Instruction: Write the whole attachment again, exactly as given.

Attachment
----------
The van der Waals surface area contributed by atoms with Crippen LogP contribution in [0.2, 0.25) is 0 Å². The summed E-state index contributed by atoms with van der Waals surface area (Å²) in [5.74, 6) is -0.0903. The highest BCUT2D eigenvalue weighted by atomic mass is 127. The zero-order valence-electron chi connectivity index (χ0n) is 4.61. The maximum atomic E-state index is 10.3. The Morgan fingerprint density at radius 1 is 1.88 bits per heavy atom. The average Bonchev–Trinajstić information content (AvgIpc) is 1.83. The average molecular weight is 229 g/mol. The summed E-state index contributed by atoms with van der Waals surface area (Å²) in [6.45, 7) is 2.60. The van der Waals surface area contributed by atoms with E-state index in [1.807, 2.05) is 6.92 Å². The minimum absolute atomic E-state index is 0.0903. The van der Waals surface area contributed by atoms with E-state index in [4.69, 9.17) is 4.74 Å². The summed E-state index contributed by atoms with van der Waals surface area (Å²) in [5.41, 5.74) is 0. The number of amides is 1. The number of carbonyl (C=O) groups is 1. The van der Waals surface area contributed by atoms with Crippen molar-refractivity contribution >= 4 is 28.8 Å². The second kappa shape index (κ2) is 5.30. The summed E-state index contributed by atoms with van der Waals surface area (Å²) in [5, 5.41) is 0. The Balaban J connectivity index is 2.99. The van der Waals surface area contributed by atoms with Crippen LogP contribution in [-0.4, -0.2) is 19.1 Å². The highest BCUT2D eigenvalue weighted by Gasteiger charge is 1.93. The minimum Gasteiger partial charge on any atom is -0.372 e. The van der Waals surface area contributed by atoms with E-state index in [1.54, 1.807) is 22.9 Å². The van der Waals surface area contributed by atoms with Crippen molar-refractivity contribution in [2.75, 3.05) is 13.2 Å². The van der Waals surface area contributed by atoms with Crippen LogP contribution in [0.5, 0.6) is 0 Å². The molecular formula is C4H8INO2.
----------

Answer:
The van der Waals surface area contributed by atoms with Crippen LogP contribution in [0.2, 0.25) is 0 Å². The summed E-state index contributed by atoms with van der Waals surface area (Å²) in [5.74, 6) is -0.0903. The highest BCUT2D eigenvalue weighted by atomic mass is 127. The zero-order valence-electron chi connectivity index (χ0n) is 4.61. The maximum atomic E-state index is 10.3. The Morgan fingerprint density at radius 1 is 1.88 bits per heavy atom. The average Bonchev–Trinajstić information content (AvgIpc) is 1.83. The average molecular weight is 229 g/mol. The summed E-state index contributed by atoms with van der Waals surface area (Å²) in [6.45, 7) is 2.60. The van der Waals surface area contributed by atoms with E-state index in [1.807, 2.05) is 6.92 Å². The minimum absolute atomic E-state index is 0.0903. The van der Waals surface area contributed by atoms with E-state index in [4.69, 9.17) is 4.74 Å². The summed E-state index contributed by atoms with van der Waals surface area (Å²) in [5.41, 5.74) is 0. The number of amides is 1. The number of carbonyl (C=O) groups is 1. The van der Waals surface area contributed by atoms with Crippen molar-refractivity contribution >= 4 is 28.8 Å². The second kappa shape index (κ2) is 5.30. The summed E-state index contributed by atoms with van der Waals surface area (Å²) in [5, 5.41) is 0. The Balaban J connectivity index is 2.99. The van der Waals surface area contributed by atoms with Crippen LogP contribution in [-0.4, -0.2) is 19.1 Å². The highest BCUT2D eigenvalue weighted by Gasteiger charge is 1.93. The minimum Gasteiger partial charge on any atom is -0.372 e. The van der Waals surface area contributed by atoms with E-state index in [1.54, 1.807) is 22.9 Å². The van der Waals surface area contributed by atoms with Crippen molar-refractivity contribution in [2.75, 3.05) is 13.2 Å². The van der Waals surface area contributed by atoms with Crippen LogP contribution in [0.5, 0.6) is 0 Å². The molecular formula is C4H8INO2.